LA Hip-Hop Collective Villain Park Embody the West Coast w/ The Recipe

 Evan Dale // Sep 4, 2019 

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Any fan of old-school hip-hop wallowing in their negativity that hip-hop has somehow died should listen to Villain Park’s debut album, The Recipe. When the Los Angeles collective appeared on the scene with 2015 EP, Same Ol’ Shit, listeners – particularly those in Southern California – felt as though they had stumbled through a time warp. Everything from compositional influence to the intensity of their rap delivery makes Villain Park highly reminiscent of the Gangsta Rap Era. Blaring West Coast synths, deep funk-driven basslines, classic samples, and a murderous cadence leave the trio a timeless exhibition of rap’s most necessary pillars: rhythm and poetry. 

 

Just like Same Ol’ ShitThe Recipe is a thematic exploration of an upbringing en route to a hip-hop career in LA. In favor of friends and fellow Southern California hip-hop artists existing between the underground and the mainstream, Villain Park call the flavors of Jay 305 and Hugh Augustine into the picture. In the same circle live Dom Kennedy, Casey Veggies, and Warm Brew. And in the same scene always thrives the timelessness of the West Coast hip-hop aesthetic.

 

After a brisk duo of introductory tracks, Villain Park embark on the path we’ve been waiting for. It’s been almost a half-decade since their debut EP – which came out the same year as comparatively lyrical Atlanta collective, Two-9’s B4FRVR. And in that gap, few if any have stepped in to fill the throwback lane.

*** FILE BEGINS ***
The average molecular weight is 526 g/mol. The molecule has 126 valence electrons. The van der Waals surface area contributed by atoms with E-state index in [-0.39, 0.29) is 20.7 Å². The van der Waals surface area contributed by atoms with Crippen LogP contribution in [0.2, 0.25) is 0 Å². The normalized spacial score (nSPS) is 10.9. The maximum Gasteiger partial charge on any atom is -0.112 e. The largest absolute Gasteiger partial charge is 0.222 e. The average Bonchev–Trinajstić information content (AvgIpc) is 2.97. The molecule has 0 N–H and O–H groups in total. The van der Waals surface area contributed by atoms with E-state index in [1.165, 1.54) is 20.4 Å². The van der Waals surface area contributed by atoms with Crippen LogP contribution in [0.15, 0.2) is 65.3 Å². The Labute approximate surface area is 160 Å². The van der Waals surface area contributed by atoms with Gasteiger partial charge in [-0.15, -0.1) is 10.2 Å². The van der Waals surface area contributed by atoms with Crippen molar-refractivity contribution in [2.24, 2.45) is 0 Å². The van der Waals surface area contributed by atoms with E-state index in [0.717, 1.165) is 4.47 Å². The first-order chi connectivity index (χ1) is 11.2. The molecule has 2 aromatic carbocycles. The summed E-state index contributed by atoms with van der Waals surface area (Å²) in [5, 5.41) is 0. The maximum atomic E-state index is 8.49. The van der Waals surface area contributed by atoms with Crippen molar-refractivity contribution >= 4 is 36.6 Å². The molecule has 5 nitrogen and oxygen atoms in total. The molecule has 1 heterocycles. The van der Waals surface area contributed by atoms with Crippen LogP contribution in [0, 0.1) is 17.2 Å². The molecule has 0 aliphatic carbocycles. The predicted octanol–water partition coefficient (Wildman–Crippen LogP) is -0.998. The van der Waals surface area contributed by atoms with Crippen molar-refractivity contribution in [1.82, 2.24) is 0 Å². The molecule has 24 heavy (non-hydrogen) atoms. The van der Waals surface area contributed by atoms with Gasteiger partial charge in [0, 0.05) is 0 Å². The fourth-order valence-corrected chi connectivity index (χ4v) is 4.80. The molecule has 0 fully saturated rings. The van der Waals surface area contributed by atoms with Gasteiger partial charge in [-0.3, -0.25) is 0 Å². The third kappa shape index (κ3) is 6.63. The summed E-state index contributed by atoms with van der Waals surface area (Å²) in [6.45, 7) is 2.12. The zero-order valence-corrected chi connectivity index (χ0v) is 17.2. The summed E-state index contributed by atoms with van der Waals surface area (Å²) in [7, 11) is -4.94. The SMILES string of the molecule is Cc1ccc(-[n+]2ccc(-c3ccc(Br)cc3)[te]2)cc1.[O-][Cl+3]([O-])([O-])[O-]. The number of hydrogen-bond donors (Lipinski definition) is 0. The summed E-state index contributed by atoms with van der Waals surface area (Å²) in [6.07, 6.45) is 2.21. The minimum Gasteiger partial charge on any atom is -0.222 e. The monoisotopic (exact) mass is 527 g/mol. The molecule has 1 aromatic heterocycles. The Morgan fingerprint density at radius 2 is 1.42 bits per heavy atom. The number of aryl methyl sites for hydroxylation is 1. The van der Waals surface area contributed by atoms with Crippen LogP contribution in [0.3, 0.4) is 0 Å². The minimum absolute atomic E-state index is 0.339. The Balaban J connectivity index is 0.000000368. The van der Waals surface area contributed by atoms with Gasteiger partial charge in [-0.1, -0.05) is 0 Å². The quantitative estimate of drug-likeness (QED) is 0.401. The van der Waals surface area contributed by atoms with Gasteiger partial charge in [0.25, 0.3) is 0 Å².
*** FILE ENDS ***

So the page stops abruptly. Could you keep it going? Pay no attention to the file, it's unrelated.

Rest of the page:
For more than half-an-hour, The Recipe quenches the thirst that has grown in their absence. Highlighted by leading single, Cold Game which folds into the picture the stylistic intrigue of Levii & Jay 305, The Recipe, much like Same Ol’ Shit is yet to give away its other standout singles. The project thrives as a whole and it’s clear that each included track also has the ability to thrive as a single, so it’ll be interesting to see which ones come out on top. But, there is no doubt that some will and that Villain Park will continuing bringing the old-school into modernity and that their continued growth will continue to tether hip-hop to its necessary roots. 

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